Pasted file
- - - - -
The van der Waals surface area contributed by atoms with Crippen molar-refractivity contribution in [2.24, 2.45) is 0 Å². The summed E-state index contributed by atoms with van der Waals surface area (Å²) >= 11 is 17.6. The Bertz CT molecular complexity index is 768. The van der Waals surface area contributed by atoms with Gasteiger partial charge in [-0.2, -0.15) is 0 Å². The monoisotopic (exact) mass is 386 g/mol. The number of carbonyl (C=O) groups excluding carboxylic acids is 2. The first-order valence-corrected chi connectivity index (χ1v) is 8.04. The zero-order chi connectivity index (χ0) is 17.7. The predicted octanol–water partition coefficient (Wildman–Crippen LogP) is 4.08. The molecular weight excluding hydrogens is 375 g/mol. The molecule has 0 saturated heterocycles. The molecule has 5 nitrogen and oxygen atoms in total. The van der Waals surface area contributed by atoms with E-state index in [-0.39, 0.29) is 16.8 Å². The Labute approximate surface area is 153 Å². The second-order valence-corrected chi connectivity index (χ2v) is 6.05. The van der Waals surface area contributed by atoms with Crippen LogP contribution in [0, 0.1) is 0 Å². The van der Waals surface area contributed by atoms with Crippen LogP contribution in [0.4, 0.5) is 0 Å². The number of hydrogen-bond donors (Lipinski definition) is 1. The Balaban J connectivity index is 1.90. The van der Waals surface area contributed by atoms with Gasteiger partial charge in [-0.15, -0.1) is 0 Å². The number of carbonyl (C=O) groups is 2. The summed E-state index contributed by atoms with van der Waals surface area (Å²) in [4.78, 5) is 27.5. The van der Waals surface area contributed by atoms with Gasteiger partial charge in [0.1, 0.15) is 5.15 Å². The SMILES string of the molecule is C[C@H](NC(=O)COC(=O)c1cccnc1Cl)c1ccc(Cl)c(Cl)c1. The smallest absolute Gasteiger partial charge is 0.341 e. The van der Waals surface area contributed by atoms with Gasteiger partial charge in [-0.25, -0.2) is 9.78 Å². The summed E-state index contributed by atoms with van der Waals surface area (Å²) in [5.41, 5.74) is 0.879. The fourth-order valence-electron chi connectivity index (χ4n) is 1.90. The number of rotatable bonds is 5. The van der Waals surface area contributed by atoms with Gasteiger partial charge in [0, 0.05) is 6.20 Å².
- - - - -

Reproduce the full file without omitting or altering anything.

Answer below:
The van der Waals surface area contributed by atoms with Crippen molar-refractivity contribution in [2.24, 2.45) is 0 Å². The summed E-state index contributed by atoms with van der Waals surface area (Å²) >= 11 is 17.6. The Bertz CT molecular complexity index is 768. The van der Waals surface area contributed by atoms with Gasteiger partial charge in [-0.2, -0.15) is 0 Å². The monoisotopic (exact) mass is 386 g/mol. The number of carbonyl (C=O) groups excluding carboxylic acids is 2. The first-order valence-corrected chi connectivity index (χ1v) is 8.04. The zero-order chi connectivity index (χ0) is 17.7. The predicted octanol–water partition coefficient (Wildman–Crippen LogP) is 4.08. The molecular weight excluding hydrogens is 375 g/mol. The molecule has 0 saturated heterocycles. The molecule has 5 nitrogen and oxygen atoms in total. The van der Waals surface area contributed by atoms with E-state index in [-0.39, 0.29) is 16.8 Å². The Labute approximate surface area is 153 Å². The second-order valence-corrected chi connectivity index (χ2v) is 6.05. The van der Waals surface area contributed by atoms with Crippen LogP contribution in [0, 0.1) is 0 Å². The van der Waals surface area contributed by atoms with Crippen LogP contribution in [0.4, 0.5) is 0 Å². The number of hydrogen-bond donors (Lipinski definition) is 1. The Balaban J connectivity index is 1.90. The van der Waals surface area contributed by atoms with Gasteiger partial charge in [-0.15, -0.1) is 0 Å². The number of carbonyl (C=O) groups is 2. The summed E-state index contributed by atoms with van der Waals surface area (Å²) in [4.78, 5) is 27.5. The van der Waals surface area contributed by atoms with Gasteiger partial charge in [0.1, 0.15) is 5.15 Å². The SMILES string of the molecule is C[C@H](NC(=O)COC(=O)c1cccnc1Cl)c1ccc(Cl)c(Cl)c1. The smallest absolute Gasteiger partial charge is 0.341 e. The van der Waals surface area contributed by atoms with Gasteiger partial charge in [-0.25, -0.2) is 9.78 Å². The summed E-state index contributed by atoms with van der Waals surface area (Å²) in [5.41, 5.74) is 0.879. The fourth-order valence-electron chi connectivity index (χ4n) is 1.90. The number of rotatable bonds is 5. The van der Waals surface area contributed by atoms with Gasteiger partial charge in [0, 0.05) is 6.20 Å².